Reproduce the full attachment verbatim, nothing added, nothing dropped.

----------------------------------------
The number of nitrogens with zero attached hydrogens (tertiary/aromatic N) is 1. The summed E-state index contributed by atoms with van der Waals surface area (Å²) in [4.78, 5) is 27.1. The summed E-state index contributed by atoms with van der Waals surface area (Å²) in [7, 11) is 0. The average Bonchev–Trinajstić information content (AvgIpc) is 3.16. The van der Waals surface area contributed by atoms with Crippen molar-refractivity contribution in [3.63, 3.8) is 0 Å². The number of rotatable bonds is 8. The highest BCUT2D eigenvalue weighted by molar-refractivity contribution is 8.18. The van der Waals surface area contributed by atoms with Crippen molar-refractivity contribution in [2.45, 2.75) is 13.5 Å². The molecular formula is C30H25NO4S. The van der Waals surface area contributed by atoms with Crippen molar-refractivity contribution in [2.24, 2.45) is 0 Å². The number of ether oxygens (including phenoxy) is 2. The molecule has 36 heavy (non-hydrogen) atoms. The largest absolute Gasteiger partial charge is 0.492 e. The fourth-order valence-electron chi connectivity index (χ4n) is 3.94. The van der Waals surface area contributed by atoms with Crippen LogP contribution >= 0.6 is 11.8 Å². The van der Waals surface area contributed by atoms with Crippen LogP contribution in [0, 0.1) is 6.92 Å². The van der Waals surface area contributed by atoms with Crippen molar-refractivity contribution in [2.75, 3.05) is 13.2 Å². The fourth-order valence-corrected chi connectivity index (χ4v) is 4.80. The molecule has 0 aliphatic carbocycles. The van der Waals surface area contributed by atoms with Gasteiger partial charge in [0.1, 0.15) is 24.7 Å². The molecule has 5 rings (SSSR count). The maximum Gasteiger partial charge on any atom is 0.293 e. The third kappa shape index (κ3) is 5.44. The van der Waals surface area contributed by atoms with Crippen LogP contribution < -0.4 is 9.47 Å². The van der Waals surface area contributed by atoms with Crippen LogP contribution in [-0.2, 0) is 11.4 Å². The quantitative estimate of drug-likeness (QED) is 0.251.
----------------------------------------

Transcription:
The number of nitrogens with zero attached hydrogens (tertiary/aromatic N) is 1. The summed E-state index contributed by atoms with van der Waals surface area (Å²) in [4.78, 5) is 27.1. The summed E-state index contributed by atoms with van der Waals surface area (Å²) in [7, 11) is 0. The average Bonchev–Trinajstić information content (AvgIpc) is 3.16. The van der Waals surface area contributed by atoms with Crippen molar-refractivity contribution in [3.63, 3.8) is 0 Å². The number of rotatable bonds is 8. The highest BCUT2D eigenvalue weighted by molar-refractivity contribution is 8.18. The van der Waals surface area contributed by atoms with Crippen molar-refractivity contribution in [2.45, 2.75) is 13.5 Å². The molecular formula is C30H25NO4S. The van der Waals surface area contributed by atoms with Crippen molar-refractivity contribution in [2.24, 2.45) is 0 Å². The number of ether oxygens (including phenoxy) is 2. The molecule has 36 heavy (non-hydrogen) atoms. The largest absolute Gasteiger partial charge is 0.492 e. The fourth-order valence-electron chi connectivity index (χ4n) is 3.94. The van der Waals surface area contributed by atoms with Crippen LogP contribution >= 0.6 is 11.8 Å². The van der Waals surface area contributed by atoms with Crippen LogP contribution in [0, 0.1) is 6.92 Å². The van der Waals surface area contributed by atoms with Crippen molar-refractivity contribution in [2.75, 3.05) is 13.2 Å². The fourth-order valence-corrected chi connectivity index (χ4v) is 4.80. The molecule has 0 aliphatic carbocycles. The van der Waals surface area contributed by atoms with Gasteiger partial charge in [0.1, 0.15) is 24.7 Å². The molecule has 5 rings (SSSR count). The maximum Gasteiger partial charge on any atom is 0.293 e. The third kappa shape index (κ3) is 5.44. The van der Waals surface area contributed by atoms with Crippen LogP contribution < -0.4 is 9.47 Å². The van der Waals surface area contributed by atoms with Crippen LogP contribution in [-0.2, 0) is 11.4 Å². The quantitative estimate of drug-likeness (QED) is 0.251.